Money Mondays: What Renters Should Know About Apartment Insurance

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This post is by Bernie Carr,

I was watching the morning news and one of the stories covered was an apartment fire.  Many tenants were evacuated; fortunately, no one was hurt.  However, a few families lost all their belongings.  One of the victims interviewed was very distraught.  She said they lost everything, and did not have any insurance.  I felt bad hearing about this and thought it’s about time I write about this boring but necessary subject for apartment dwellers.

Homeowners are always required by the bank to carry homeowner’s insurance, but apartment insurance is something that is optional for many renters.  However, more and more landlords now require their tenants to carry apartment insurance.

I actually did not have apartment insurance at one time, thinking it was an unnecessary expense. Then I started thinking about what would happen to the family if we lost our belongings for some reason or other.  I did not really want to think about it, but it was something we needed to do, especially now that I have a small amount of stored food and emergency supplies. If you feel you don’t need it, consider all the items you use every day:  how much do you think you would need to replace your stuff if something happened to your apartment?  Do you have enough money in your savings to replace everything you own?

Things you should know when buying apartment insurance

What’s covered and not covered

I reviewed my standard renter’s policy and here is a quick summary of what it covers:

  • fire
  • wind or hail storm
  • theft
  • vehicle or aircraft damage
  • falling objects
  • riots
  • smoke
  • the weight of snow or sleet
  • vandalism
  • accidental discharge or overflow of water or steam
  • sudden and accidental tearing
    apart, cracking, burning or bulging of a steam or
    hot water heating system/air conditioning system, fire protective sprinkler system or water heater
  • freezing
  • sudden and accidental damage from artificially
    generated electrical current
  • volcanic eruption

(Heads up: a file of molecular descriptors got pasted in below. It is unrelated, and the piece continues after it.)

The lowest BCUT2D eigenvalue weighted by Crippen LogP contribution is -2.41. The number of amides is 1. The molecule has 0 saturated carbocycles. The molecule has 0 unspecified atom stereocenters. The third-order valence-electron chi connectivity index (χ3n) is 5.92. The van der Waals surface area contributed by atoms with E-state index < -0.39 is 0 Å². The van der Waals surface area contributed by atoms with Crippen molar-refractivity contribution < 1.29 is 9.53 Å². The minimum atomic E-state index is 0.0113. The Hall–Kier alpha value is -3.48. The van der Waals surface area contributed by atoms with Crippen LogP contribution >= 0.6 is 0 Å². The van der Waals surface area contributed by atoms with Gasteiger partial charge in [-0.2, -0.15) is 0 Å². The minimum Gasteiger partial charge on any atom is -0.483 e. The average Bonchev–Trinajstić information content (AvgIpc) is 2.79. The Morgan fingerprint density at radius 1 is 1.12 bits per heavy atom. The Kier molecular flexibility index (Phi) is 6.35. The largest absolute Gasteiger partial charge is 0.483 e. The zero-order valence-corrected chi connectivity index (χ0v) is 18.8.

Here’s what it doesn’t cover:

How much renter’s insurance do you need?

Go through your possessions room by room and write down what you have, starting with the big-ticket items such as laptops, TVs, appliances, furniture.  Then, look at your closets, drawers.  Include jewelry, heirlooms, art, collectibles, guns etc.  Don’t forget day to day items such as clothes, shoes, dishes, pots, and pans.  Now check online and quickly find out the value of each item.  Most people underestimate what they have – it may come up to $20,000-$30,000 all told.   Now you have a ballpark figure of the amount of coverage you might need.

How it pays

My policy would pay for the “cash value” of items that were lost, but it would never be more than the amount required to repair or replace.

Another type of policy would be for the “replacement cost” of property, but this type of policy would be more expensive.



You can get a discount applied if you have your auto insurance policy with the same carrier.


Some companies offer a discount if you agree to receive everything electronically.  You will have to save or print copies of your policy from their website yourself.

Higher deductible

Having a higher deductible would also allow you to get a lower rate.  You just need to make sure you set aside that money (let’s say $1000 as an example) in savings.  Since the insurance will only pay for losses above $1000, you have to make sure you have savings to cover that.

Final tips

If you do decide to obtain a renter’s policy, read everything in the policy and ask the agent questions about what is covered and what is not covered, and details about what happens if you had to file a claim.

Take photos of everything you own, and save a copy in a flash drive, in the cloud or someplace safe so you have documentation of what you own should a disaster occur and you need to file a claim.

Apartment insurance may not be one of the most exciting aspects of being prepared, but worth some consideration as part of a well-rounded preparedness plan.


© Apartment Prepper 2018


Money-saving deals for you!

Here are a few items that may be helpful for record keeping:

Five Star Flex Binder - keep copies of important documents and receipts for your possessions.  You can also save printed photos of your belongings for insurance purposes.

Fire proof document bag - For more protection, save your documents, money, passports in a fire proof document bag.

Water proof/fire resistant safe -  If you need more space for valuables, store them in a water resistant fire proof safe that you can easily carry with you in an evacuation.

Help support Apartment Prepper! Your purchases via my Amazon link help me earn a small commission (at no extra cost to you).  Thank you!



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  1. This is a very good article and something most of us do not think about. But isn’t prepping just like an insurance policy. Something that you need and do, But hope you never have to use. I find many very thoughtful articles here. Please keep up the good work.

    1. Hi Oldguy, Glad you like the article. It’s one of those subjects no one really likes to think about but its necessary. Thanks for the kind words.

  2. Be sure that your policy covers liability as well as your contents. And I agree that you have good info on your web page

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